Test suite should have assert(isequal(...)).
It's an interesting problem. Unfortunately without any assert, the test suite does not test anything. So any syntactically correct answer succeeds even if it doesn't solve the problem.
Fixed, and (hopefully) rescored. Thanks for the heads up.
your example ([5 7 8]) is not really following the optimal bisection approach. After you choose 5, the new bounds are not 5 and 10, they are 6 and 10, so your next choice should be 8 ((6+10)/2) instead of 7...
The misplaced comment line in the first test case breaks the test suite (at least for "conventional" solutions).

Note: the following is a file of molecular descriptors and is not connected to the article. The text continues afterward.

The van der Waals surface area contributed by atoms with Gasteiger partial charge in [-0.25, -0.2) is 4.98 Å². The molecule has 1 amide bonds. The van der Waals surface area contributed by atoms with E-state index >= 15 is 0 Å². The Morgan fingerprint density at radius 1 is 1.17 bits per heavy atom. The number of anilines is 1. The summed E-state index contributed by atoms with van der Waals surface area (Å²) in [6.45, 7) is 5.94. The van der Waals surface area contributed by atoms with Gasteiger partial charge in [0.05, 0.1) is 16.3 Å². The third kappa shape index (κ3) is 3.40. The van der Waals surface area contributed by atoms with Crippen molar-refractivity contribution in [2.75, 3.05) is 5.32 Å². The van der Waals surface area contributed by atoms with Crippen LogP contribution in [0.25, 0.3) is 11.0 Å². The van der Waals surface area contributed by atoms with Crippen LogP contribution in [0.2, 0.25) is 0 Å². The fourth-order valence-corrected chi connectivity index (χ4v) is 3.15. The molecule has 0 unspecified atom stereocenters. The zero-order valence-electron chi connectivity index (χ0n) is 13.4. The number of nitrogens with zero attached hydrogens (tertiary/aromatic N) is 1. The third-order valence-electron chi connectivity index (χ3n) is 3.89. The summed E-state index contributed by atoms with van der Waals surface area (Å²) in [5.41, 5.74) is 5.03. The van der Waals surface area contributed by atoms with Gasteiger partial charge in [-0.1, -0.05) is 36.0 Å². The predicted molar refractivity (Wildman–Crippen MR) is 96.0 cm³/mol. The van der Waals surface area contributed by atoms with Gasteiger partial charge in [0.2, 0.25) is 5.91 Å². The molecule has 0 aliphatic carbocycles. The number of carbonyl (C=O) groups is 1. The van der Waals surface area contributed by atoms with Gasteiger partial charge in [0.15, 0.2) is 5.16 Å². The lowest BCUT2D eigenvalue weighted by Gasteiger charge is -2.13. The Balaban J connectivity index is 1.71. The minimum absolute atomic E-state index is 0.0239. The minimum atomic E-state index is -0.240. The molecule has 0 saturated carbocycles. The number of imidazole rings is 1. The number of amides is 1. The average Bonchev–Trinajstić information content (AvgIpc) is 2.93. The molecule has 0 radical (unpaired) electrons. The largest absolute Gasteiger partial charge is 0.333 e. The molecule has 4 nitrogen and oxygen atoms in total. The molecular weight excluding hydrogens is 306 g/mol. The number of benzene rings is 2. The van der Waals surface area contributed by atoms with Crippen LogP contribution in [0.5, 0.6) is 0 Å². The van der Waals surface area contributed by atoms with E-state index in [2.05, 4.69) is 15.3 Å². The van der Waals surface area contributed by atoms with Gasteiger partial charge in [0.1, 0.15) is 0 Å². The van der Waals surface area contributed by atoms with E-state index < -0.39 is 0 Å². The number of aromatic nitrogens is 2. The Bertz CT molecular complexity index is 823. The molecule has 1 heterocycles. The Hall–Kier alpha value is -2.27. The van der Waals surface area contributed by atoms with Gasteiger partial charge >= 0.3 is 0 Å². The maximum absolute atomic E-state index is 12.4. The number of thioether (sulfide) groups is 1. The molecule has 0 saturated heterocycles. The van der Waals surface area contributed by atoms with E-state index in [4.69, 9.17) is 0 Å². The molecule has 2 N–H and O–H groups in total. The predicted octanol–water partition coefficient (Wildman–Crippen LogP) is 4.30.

Emphasized Alfonso Nieto-Castanon Comments "your example ([5 7 8]) is not really following the optimal bisection approach. After you choose 5, the new bounds are not 5 and 10, they are 6 and 10, so your next choice should be 8 ((6+10)/2) instead of 7..."
test suit is broken plz fix since its a budge problem
I used this idea to create a similar problem that requires solvers to apply the bisection method correctly (see previous comments). https://www.mathworks.com/matlabcentral/cody/problems/46603-higher-lower-correct
Flag largest magnitude swings as they occur
Say something funny
Replace Nonzero Numbers with 1
Polite numbers. N-th polite number.
Circular Primes (based on Project Euler, problem 35)
Crunch that matrix!
Go to the head of the class!
Longest run of consecutive numbers
Three...is a magic number.
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